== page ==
Steamboat Springs Becky Rupnow returned as a volunteer to the Yampa Valley Science School during her senior year at Steamboat Springs High School because she wanted to give back to the environment.
But she noted the most lasting impression of her three-week experience, which borrows the woods, wetlands and meadows surrounding the Perry-Mansfield Performing Arts School and Camp outside of Steamboat to teach lessons about ecosystems, was the impact it had on the Routt County sixth-graders who attend the camp.
"By the end of the week they are reciting numbers and facts from our lessons, and it just meant so much to me, and it was so rewarding," she said. "I mean, I was once one of them, and I totally remember everything about conifers and aspens."
The Science School is one of many programs administered by Rocky Mountain Youth Corps, which ended its 2007 conservation year with more enrolled crew members, completed conservation projects, and trails constructed or maintained than ever before.
The city of Steamboat Springs' Parks, Open Spaces and Recreation Services Department established the corps in 1993 as a way for teens and young adults to develop job skills, work ethic, service to the community and educational opportunities.
The corps has since been privatized and obtained nonprofit status, which RMYC officials said has enabled the organization to expand its geographical boundaries and create more funding opportunities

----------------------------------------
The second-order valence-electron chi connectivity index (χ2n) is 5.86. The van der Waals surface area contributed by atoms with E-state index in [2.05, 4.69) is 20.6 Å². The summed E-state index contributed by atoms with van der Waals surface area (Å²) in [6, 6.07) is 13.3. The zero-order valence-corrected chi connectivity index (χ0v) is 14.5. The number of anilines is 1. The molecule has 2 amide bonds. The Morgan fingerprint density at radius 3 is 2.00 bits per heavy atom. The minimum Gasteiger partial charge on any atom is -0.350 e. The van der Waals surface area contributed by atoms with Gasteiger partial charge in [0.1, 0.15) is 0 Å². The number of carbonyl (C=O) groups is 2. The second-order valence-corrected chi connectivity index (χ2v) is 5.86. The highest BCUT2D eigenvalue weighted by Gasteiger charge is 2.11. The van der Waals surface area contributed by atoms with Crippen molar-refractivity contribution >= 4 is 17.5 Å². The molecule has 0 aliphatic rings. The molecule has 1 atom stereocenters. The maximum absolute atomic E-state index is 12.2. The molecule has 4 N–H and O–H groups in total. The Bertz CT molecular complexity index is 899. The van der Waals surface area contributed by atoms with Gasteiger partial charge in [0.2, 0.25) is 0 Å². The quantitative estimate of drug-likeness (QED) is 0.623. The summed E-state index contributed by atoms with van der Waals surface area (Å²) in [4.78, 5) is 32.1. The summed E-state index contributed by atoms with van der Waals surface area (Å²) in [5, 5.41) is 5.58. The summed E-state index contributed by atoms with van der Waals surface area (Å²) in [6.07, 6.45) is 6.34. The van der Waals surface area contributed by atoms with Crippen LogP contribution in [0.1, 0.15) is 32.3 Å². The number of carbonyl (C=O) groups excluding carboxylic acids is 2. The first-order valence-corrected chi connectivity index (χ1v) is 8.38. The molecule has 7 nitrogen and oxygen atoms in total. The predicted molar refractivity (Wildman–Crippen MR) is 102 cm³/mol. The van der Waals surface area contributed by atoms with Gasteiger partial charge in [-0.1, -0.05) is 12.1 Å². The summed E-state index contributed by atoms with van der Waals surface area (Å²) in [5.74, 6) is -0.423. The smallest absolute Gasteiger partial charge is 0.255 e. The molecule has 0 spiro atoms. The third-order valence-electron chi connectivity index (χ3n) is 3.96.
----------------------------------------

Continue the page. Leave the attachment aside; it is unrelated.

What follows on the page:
"Overall, the 2007 conservation season was a total success in terms of the number of youth participating and serving on public lands, as well as success in the number of projects completed," said Mark Wertheimer, program director for the RMYC.
"But we are already looking at changes for 2008 - looking to connect with people in this area before we fill positions with folks who are coming from all over the country," he said.
Traditionally, conservation volunteers are college or post-graduate students who come to Steamboat from other areas, while the Science School employs the efforts of local high school students.
Other areas of focus for 2008 include a possible crew exchange with the California Conservation Corps.
"We had a very successful experience with sending a work crew down to the Gulf Coast region to help this summer in areas affected by Hurricane Katrina," Wertheimer said. "We are now looking to continue to expand our focus outside of the central Rockies."
A round-up of the RMYC's conservation corps achievements include 87 participating crew members, 38 priority conservation projects completed, 34.3 miles of trails constructed or maintained, and 27,000 square feet of environmental restoration.
"The number of projects we did went up 25 percent or so this past year, so you see an increase across the board in the amount of things we completed," he said.
Rupnow, who plans to attend Stanford University next year, said she isn't sure if she'd return to Steamboat to be a conservation crew member, but she knows her Science School experience will always keep the environment close to her heart.
"I received some letters from some of the students I helped at the Science School about all the things they learned," she said. "It was so cute, and it shows that I can really make a difference."
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